Sound and Chaos: The Story of BC Studio
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For over 30 years, Martin Bisi has recorded music from his studio in Brooklyn's Gowanus neighborhood. After a chance New York encounter, the studio was founded with money from Brian Eno, who subsequently worked on the album On Land there.
Working with Bill Laswell and the band Material, Bisi recorded Herbie Hancock's hit Rockit in this underground space. This was the first mainstream, popular song to feature a DJ and a turntable, utilizing 'scratching'. Following that success, Bisi worked with many other influential musicians there, including Sonic Youth, Swans, Angels of Light, John Zorn, Foetus and the Dresden Dolls. He has recorded across many genres, from experimental music, to hip hop and indie rock in the old factory building by the contaminated Gowanus Canal.
However, the future of the recording studio is in question as it is squeezed in by the encroaching gentrification of the neighborhood. A new, massive Whole Foods supermarket across the street is the latest addition to this once out-of-the-way area, that Bisi fears will increase property values to the point of pushing out long-time renters and artists like himself.
Sound and Chaos: The Story of BC Studio includes interviews with musicians such as Lee Ranaldo of Sonic Youth, Michael Gira of Swans, Brian Viglione of the Dresden Dolls, Bob Bert, who played on Sonic Youth's Bad Moon Rising, Bill Laswell of Material, JG Thirlwell aka Foetus, Grand Mixer DXT, Jim Coleman of Cop Shoot Cop and Michael Holman of Gray (with Jean-Michel Basquiat) and creator of famed 1984 hip-hop TV pilot Graffiti Rock.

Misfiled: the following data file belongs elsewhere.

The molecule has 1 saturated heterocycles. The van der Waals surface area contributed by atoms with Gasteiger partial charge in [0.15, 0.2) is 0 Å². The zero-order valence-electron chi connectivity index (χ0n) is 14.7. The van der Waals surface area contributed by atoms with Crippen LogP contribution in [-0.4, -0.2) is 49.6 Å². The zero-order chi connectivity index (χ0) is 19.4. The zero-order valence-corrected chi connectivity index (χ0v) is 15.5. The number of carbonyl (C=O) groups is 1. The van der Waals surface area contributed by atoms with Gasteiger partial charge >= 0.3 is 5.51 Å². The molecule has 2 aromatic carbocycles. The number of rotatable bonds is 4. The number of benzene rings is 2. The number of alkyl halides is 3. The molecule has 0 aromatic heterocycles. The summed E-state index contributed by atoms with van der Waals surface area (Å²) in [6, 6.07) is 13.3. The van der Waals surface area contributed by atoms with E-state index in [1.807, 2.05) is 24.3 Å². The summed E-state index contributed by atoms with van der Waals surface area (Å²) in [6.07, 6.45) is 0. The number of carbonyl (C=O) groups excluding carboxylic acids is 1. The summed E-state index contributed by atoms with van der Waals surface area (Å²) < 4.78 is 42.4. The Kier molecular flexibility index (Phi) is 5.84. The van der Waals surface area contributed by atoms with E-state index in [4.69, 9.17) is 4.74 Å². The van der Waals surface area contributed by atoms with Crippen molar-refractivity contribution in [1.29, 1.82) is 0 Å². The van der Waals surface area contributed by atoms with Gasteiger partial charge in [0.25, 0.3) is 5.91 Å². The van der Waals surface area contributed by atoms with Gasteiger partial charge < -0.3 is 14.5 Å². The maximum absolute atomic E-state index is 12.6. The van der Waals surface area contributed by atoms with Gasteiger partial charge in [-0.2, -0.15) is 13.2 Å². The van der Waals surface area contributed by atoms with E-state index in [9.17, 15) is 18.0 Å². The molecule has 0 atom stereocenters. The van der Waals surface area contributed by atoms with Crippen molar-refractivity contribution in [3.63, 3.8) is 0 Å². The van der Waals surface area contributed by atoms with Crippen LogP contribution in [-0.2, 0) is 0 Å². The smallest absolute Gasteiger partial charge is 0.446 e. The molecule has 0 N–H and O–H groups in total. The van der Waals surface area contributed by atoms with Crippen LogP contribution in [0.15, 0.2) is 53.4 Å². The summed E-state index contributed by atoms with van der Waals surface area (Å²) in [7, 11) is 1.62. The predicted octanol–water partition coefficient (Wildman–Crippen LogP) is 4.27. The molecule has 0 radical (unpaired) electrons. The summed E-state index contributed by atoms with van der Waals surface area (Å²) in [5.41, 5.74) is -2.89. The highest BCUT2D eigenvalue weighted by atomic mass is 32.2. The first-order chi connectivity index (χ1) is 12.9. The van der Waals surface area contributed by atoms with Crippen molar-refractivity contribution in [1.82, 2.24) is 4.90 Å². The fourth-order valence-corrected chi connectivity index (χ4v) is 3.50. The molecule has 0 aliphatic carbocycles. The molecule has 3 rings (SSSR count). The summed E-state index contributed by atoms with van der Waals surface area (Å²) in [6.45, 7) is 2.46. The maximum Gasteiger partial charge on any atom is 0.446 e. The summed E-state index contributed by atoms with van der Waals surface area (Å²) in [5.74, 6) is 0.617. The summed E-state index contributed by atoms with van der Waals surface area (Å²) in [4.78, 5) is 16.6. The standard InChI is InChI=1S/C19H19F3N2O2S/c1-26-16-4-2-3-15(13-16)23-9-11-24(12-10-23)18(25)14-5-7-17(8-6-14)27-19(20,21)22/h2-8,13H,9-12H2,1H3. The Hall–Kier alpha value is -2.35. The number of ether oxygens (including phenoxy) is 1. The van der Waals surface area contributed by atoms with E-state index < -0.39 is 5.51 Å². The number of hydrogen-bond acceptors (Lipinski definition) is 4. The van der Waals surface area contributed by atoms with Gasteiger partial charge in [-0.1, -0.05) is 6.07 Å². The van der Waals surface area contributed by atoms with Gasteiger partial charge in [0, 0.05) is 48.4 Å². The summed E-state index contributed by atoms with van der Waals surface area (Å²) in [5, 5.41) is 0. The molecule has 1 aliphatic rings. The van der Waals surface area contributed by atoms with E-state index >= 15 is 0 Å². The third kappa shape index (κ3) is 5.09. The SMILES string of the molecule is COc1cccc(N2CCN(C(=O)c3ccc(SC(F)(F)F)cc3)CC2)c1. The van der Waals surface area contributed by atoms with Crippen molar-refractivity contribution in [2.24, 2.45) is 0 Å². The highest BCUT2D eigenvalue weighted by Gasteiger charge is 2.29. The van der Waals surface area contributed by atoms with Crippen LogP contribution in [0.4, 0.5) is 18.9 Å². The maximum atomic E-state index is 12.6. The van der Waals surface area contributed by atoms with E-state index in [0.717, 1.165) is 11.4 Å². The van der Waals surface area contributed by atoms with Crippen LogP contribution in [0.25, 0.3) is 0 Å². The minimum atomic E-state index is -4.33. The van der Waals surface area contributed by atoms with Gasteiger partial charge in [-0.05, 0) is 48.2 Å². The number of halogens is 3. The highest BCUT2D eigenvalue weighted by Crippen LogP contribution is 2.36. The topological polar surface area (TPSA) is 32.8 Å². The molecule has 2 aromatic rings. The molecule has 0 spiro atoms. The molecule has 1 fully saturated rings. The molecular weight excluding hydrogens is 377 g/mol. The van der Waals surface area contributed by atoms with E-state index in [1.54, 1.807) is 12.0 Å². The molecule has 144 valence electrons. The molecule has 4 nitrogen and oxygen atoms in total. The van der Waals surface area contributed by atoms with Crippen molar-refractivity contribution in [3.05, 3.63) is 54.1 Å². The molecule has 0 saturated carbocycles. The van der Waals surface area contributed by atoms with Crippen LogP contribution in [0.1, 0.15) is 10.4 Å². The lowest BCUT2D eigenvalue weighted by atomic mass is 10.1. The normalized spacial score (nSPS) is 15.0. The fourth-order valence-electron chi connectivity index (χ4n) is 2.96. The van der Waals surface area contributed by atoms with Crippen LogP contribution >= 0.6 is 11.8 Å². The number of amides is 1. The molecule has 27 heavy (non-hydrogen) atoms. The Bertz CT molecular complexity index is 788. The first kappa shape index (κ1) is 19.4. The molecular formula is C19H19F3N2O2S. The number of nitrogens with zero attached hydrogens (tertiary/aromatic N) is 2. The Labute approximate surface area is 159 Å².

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It is also about the many musicians who have recorded there, starting with his early ’80s Bill Laswell-helmed studio band Material (which Bisi joined at the tender age of 15) and ranging from ’80s/early ’90s underground heroes like the aforementioned Sonic Youth, Swans and Cop Shoot Cop to modern bands like Cinema Cinema. There is a lengthy segment about the recording of Herbie Hancock‘s “Rockit” and its victory at the Grammys, an unlikely early mainstream triumph for both hip-hop (albeit filtered through the lens of a legendary jazz pianist with an already storied career) and for Bisi and the studio. Additional musicians who have recorded with Bisi, including Amanda Palmer and Brian Viglione of The Dresden Dolls, are also interviewed.
One thing it is not really about is the recent and ongoing gentrification of Brooklyn. This is perhaps surprising given the film’s brief account of the Whole Foods that has opened directly across the street from the studio. At only an hour and ten minutes, one senses that some time could have been added to address this issue with greater depth. As such, it is my only (very minor) complaint about this always compelling, extremely well-edited film.
However, the film instead chooses to focus on the music and on Bisi’s life story, ranging from his Upper East Side roots to his almost four decade plus embrace of bohemian life and participation in New York’s underground music scene. First and foremost, he is a constant presence in a Gowanus that is changing rapidly and for the time being, he isn’t planning to go anywhere.